The router also has a USB port for connecting external USB drives and streaming media to devices on your network. It supports network speeds up to 300Mbps on the 2.4Ghz band.
If you are looking for a product that is both a mobile hotspot and a travel router, the Netgear Nighthawk M1 is an option to consider. This is for people who know they are going to be traveling in places without Internet access.
As well as offering travel router capabilities like extending an ethernet or wireless network, this device also lets you put a 4G LTE SIM card into it, and use it as a mobile hotspot when you are away from wireless or ethernet.
It has a 5040mAH built in battery which you can use to charge your phone, media streaming support, can connect up to 20 devices, and supports both 2.4GHz and 5GHz 802.11ac wireless networks.
Note that this can work on multiple bands around the world, but it doesn’t support all bands around the world. Check to make sure it will work where you need it to work before purchasing. The device should come unlocked and be able to work with any compatible SIM card.
This is definitely a more premium product, but may be a good option for more frequent travelers, those who work remotely, and those who need to get online in more remote locations like RVs or rural settings.
The AR750 is a more advanced version of the AR300 earlier in the post. It’s a bit more expensive, but you do get quite a few more features.
First, it supports both 300Mbps on the 2.4Ghz band as well as 433Mbps on the 5Ghz band. So you get the option of faster connectivity across the local network.
It’s also very privacy focused, with VPN support as well as built in support for Cloudflare’s DNS over TLS. This basically means your internet connection is going to be pretty secure and hard for anyone to snoop on.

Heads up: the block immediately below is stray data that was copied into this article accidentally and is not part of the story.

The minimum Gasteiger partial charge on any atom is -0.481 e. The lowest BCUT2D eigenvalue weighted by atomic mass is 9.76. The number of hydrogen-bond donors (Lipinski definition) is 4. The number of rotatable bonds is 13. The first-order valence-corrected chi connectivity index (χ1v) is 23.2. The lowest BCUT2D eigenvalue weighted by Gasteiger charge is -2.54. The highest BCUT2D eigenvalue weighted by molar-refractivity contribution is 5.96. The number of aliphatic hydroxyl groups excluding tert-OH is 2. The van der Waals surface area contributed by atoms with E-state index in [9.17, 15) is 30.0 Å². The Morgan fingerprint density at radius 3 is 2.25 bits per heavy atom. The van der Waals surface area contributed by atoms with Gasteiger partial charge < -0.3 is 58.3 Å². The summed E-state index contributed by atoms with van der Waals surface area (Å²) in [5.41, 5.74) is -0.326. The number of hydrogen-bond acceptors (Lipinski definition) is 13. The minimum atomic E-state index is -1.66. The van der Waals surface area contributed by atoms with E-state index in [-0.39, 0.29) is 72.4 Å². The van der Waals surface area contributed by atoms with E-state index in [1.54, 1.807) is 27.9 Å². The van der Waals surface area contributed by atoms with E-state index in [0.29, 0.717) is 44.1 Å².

It also comes with a card slot for storage, media server capabilities, and three gigabit ethernet ports. Basically all the features you could want.
You can see and compare each of the travel routers above in one place on Amazon here.
What We Like about Travel Routers
Our primary use for our Travel Router has been to extend existing WiFi connections. We have often encountered the situation when we are happy to learn that a wireless Internet connection exists in a hotel, bus, cafe, or airport but are then disappointed that the connection is too weak to connect to or is very slow.
Our travel router can then be pulled out to help strengthen the signal so that we can get online using our phone, tablet, and/or laptops. Although not always possible, it is also great in those situations where you can extend a wifi range from a hotel lobby to your room or from an indoor space to a patio.
The device also partially helps with the security issue of using public WiFi hotspots by providing a firewall and some protection from common Internet threats; however, you should still be cautious about providing sensitive personal information over a public connection.
Travel Routers are also great in other traveling situations beyond just extending an existing wireless connection. There are situations where you might only be given a password to connect one device at a time on a wireless network or may have to pay for additional devices. Obviously since we are traveling as a couple with two cell phones, two laptops, and two WiFi enabled cameras between us, one Internet connection is not enough and we hate to pay for Internet!